In reality - construction loans are a pain in the butt — for both you and your general contractor. Ever notice that when you Google “how do construction loans work?” the answers are never short and sweet? That’s because the process isn’t either.

Construction loans were originally intended for builders to turn a bare plot of land into a beautiful new home, and this created a lot more risk to a lender in terms of collateral. As a result, stringent requirements were implemented throughout the process to protect the lender. Unfortunately, whether you’re building a house from scratch or just completing a renovation on an existing home, construction loans are one-size-fits-all and not based on specific needs — meaning that you have to adhere to these same requirements. This translates to extra tasks like working with your contractor to create a draw schedule, organizing — and waiting on — inspection visits, the involvement of project supervisors, and the frequent communication with your lender requiring detailed plans and information throughout the construction process (which your contractor will hate too). If you don’t have to go through these extra steps, why would you?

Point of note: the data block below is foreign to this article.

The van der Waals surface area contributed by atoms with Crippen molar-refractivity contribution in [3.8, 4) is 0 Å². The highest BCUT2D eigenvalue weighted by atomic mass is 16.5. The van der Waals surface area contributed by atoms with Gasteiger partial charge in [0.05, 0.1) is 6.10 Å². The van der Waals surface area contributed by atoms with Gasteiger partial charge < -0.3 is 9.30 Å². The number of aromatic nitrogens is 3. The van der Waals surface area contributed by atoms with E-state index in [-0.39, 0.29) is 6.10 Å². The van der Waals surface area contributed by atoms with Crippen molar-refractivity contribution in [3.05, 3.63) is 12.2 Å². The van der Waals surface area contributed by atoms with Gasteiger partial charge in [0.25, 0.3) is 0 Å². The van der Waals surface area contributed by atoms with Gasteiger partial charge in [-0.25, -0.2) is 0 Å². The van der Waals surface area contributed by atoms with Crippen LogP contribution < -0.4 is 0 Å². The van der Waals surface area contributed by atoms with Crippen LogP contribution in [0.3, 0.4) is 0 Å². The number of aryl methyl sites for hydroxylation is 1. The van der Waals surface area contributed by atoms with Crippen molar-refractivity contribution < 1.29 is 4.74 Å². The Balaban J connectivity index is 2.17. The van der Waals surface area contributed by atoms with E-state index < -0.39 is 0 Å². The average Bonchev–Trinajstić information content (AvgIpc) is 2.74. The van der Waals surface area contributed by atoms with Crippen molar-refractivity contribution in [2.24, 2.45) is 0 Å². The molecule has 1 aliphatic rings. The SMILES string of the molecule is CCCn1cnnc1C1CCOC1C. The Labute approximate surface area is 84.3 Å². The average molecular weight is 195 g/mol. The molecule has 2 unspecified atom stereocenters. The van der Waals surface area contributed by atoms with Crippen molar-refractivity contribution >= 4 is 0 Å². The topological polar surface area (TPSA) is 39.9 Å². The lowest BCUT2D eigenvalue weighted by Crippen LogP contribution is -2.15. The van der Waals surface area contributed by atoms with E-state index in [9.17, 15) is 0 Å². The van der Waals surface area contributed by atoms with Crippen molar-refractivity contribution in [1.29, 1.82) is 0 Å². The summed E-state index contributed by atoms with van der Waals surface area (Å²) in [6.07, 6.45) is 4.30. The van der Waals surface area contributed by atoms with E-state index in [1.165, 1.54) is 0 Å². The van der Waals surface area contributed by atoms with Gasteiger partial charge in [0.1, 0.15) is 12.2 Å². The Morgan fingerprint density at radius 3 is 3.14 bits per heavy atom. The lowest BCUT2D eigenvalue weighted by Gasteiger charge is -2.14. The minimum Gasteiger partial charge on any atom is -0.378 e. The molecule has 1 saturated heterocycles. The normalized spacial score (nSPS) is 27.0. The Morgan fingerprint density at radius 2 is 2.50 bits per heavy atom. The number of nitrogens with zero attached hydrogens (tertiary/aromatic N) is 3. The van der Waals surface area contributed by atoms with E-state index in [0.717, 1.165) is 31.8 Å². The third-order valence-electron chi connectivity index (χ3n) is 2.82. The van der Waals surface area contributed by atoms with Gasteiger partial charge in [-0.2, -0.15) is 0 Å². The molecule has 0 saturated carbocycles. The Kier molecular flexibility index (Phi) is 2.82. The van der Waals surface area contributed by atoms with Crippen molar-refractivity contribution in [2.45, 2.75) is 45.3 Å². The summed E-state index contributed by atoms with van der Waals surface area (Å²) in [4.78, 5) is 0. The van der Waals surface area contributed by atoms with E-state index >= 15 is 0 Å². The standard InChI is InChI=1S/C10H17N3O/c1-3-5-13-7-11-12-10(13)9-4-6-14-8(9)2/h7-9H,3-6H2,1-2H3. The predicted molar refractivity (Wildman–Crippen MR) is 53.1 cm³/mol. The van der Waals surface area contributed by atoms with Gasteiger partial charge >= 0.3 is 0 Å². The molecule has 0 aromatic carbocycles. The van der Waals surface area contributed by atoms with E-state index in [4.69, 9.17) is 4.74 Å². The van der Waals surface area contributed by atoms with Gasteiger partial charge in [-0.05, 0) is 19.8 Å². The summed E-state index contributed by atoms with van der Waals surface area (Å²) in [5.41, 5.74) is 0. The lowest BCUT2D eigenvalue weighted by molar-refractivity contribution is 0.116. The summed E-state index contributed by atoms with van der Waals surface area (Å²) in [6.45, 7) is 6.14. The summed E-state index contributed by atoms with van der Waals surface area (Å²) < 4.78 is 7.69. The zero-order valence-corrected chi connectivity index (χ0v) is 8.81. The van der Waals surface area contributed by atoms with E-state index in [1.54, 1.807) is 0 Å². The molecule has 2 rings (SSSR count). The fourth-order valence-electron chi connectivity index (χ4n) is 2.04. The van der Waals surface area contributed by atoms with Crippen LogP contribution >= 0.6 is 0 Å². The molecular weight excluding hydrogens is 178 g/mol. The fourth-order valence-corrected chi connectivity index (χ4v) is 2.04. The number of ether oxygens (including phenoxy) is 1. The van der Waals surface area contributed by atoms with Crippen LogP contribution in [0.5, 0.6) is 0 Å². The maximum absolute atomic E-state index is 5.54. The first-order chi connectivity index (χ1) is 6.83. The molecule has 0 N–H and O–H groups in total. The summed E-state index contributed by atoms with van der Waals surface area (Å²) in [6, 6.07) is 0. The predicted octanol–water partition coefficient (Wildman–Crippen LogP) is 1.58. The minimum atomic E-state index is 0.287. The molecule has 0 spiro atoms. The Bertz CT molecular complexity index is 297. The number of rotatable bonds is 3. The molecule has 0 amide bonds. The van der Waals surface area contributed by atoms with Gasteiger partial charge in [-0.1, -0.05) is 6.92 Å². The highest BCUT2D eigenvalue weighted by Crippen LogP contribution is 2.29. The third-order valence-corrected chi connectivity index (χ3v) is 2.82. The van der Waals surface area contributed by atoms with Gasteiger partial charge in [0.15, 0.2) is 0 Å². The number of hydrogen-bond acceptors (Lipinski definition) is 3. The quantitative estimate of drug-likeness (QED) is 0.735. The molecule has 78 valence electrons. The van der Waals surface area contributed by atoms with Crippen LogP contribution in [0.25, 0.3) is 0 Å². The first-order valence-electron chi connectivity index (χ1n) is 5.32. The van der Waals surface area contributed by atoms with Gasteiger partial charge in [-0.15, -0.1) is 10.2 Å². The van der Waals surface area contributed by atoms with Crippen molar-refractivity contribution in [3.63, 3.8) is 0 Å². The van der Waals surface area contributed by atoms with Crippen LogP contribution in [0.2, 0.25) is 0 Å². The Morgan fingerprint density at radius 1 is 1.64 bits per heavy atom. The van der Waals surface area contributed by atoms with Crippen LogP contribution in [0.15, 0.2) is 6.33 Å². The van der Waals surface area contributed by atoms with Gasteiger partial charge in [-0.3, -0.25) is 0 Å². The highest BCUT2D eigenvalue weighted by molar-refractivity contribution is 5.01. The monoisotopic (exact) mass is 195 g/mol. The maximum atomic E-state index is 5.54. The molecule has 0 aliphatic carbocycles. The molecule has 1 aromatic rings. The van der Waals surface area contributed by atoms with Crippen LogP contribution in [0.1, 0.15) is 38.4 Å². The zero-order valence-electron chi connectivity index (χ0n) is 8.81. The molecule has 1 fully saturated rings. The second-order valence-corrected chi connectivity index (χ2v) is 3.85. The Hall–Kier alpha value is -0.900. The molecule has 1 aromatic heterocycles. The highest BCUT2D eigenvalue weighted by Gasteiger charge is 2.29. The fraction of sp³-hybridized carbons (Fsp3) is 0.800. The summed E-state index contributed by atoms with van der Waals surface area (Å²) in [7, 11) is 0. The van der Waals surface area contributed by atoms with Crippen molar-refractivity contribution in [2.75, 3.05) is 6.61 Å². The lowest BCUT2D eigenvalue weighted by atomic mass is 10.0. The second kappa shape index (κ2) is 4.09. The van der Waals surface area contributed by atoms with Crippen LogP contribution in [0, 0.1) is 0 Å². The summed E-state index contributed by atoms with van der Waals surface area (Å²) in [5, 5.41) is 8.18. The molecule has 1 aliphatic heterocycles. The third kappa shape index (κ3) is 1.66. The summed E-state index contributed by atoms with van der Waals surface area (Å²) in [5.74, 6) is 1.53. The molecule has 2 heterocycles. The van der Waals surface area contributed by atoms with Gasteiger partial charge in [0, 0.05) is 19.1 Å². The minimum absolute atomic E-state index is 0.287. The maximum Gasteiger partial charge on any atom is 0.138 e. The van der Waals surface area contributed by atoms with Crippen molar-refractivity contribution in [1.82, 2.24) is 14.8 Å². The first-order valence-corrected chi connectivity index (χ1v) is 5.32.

type of construction loan

So What’s the Alternative to Construction Loans?

The one alluring quality of a construction loan is the ability to borrow more money based on your home’s post-renovation value. But a construction loan is no longer the only way to borrow against your home’s increased value. Introducing: renovation home equity loans — which offer that same attractive increased borrowing feature without all the downsides discussed above. In other words, by choosing a renovation home equity loan, you can get the most money for your renovation project without the higher monthly payments, additional costs, frequent headaches, and refinancing requirement.

Every home renovation is unique, but more often than not, by using a construction loan, homeowners are choosing an option that wastes time and money simply because they don’t know what else is out there. You’re not alone in the process. If you’re looking for a better way to finance your home renovation, we can help. Contact RenoFi to discuss our renovation home equity loan and help you get started on your renovation project.

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Other information you may be interested in...

  • Introducing RenoFi Renovation Loans - RenoFi was started in early 2018 because of the belief that we could make a difference in millions of homeowners’ lives by empowering them to transform their homes into spaces they love with a smart and affordable financing solution. Today we are announcing that we raised our Series A of $6.4M.
  • 3 Reasons You Shouldn’t Use a Cashout Refinance When Renovating - Refinancing can often be a dumb way to pay for your renovations. If you’re trying to lock in a significantly lower rate, you may be an exception, but for most homeowners, refinancing means throwing money away and getting less out of it. Let us explain. Here are 3 reasons why you shouldn’t use a Cashout Refinance when renovating.